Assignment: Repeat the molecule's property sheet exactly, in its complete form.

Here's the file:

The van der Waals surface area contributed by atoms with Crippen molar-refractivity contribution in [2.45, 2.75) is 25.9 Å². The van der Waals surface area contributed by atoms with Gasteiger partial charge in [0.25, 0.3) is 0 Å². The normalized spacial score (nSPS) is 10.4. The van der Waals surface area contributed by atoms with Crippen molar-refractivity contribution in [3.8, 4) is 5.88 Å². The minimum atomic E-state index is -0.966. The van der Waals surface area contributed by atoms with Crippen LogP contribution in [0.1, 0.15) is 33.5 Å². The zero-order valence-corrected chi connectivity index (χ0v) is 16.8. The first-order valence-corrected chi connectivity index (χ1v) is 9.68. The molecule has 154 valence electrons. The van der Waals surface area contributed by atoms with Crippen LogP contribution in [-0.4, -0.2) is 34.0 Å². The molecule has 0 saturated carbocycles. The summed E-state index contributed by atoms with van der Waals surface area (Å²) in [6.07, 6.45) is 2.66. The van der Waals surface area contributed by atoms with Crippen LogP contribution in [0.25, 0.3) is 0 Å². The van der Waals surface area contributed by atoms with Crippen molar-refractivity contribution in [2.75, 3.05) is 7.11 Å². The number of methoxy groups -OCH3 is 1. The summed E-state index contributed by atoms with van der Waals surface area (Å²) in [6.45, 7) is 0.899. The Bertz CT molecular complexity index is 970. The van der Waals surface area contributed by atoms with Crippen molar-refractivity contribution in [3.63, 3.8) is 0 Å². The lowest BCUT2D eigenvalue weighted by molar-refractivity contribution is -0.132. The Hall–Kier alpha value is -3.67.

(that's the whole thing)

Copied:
The van der Waals surface area contributed by atoms with Crippen molar-refractivity contribution in [2.45, 2.75) is 25.9 Å². The van der Waals surface area contributed by atoms with Gasteiger partial charge in [0.25, 0.3) is 0 Å². The normalized spacial score (nSPS) is 10.4. The van der Waals surface area contributed by atoms with Crippen molar-refractivity contribution in [3.8, 4) is 5.88 Å². The minimum atomic E-state index is -0.966. The van der Waals surface area contributed by atoms with Crippen LogP contribution in [0.1, 0.15) is 33.5 Å². The zero-order valence-corrected chi connectivity index (χ0v) is 16.8. The first-order valence-corrected chi connectivity index (χ1v) is 9.68. The molecule has 154 valence electrons. The van der Waals surface area contributed by atoms with Crippen LogP contribution in [-0.4, -0.2) is 34.0 Å². The molecule has 0 saturated carbocycles. The summed E-state index contributed by atoms with van der Waals surface area (Å²) in [6.07, 6.45) is 2.66. The van der Waals surface area contributed by atoms with Crippen LogP contribution in [0.25, 0.3) is 0 Å². The van der Waals surface area contributed by atoms with Crippen molar-refractivity contribution in [2.75, 3.05) is 7.11 Å². The number of methoxy groups -OCH3 is 1. The summed E-state index contributed by atoms with van der Waals surface area (Å²) in [6.45, 7) is 0.899. The Bertz CT molecular complexity index is 970. The van der Waals surface area contributed by atoms with Crippen molar-refractivity contribution in [3.63, 3.8) is 0 Å². The lowest BCUT2D eigenvalue weighted by molar-refractivity contribution is -0.132. The Hall–Kier alpha value is -3.67.